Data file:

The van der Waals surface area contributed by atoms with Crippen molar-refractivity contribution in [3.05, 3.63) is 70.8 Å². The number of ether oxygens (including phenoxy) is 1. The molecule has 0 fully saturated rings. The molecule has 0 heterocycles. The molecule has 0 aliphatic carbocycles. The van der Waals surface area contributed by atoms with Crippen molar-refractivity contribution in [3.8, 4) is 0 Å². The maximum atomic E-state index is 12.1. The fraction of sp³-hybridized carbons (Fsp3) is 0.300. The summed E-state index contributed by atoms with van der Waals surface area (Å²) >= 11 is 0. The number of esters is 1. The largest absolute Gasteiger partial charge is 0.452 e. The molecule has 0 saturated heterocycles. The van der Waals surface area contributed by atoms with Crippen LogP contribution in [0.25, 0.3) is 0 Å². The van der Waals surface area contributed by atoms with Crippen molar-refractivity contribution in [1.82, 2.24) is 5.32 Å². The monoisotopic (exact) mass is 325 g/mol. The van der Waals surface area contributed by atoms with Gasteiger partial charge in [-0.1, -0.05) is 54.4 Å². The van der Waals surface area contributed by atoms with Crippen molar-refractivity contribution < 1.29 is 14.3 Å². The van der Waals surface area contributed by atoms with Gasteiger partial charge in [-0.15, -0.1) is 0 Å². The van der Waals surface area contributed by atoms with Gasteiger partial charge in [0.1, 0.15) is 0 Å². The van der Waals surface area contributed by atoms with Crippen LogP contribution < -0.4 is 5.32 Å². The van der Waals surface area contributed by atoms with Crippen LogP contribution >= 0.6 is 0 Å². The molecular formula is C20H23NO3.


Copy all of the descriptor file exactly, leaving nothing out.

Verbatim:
The van der Waals surface area contributed by atoms with Crippen molar-refractivity contribution in [3.05, 3.63) is 70.8 Å². The number of ether oxygens (including phenoxy) is 1. The molecule has 0 fully saturated rings. The molecule has 0 heterocycles. The molecule has 0 aliphatic carbocycles. The van der Waals surface area contributed by atoms with Crippen molar-refractivity contribution in [3.8, 4) is 0 Å². The maximum atomic E-state index is 12.1. The fraction of sp³-hybridized carbons (Fsp3) is 0.300. The summed E-state index contributed by atoms with van der Waals surface area (Å²) >= 11 is 0. The number of esters is 1. The largest absolute Gasteiger partial charge is 0.452 e. The molecule has 0 saturated heterocycles. The van der Waals surface area contributed by atoms with Crippen LogP contribution in [0.25, 0.3) is 0 Å². The van der Waals surface area contributed by atoms with Crippen molar-refractivity contribution in [1.82, 2.24) is 5.32 Å². The monoisotopic (exact) mass is 325 g/mol. The van der Waals surface area contributed by atoms with Gasteiger partial charge in [-0.1, -0.05) is 54.4 Å². The van der Waals surface area contributed by atoms with Crippen molar-refractivity contribution < 1.29 is 14.3 Å². The van der Waals surface area contributed by atoms with Gasteiger partial charge in [-0.15, -0.1) is 0 Å². The van der Waals surface area contributed by atoms with Gasteiger partial charge in [0.1, 0.15) is 0 Å². The van der Waals surface area contributed by atoms with Crippen LogP contribution < -0.4 is 5.32 Å². The van der Waals surface area contributed by atoms with Crippen LogP contribution >= 0.6 is 0 Å². The molecular formula is C20H23NO3.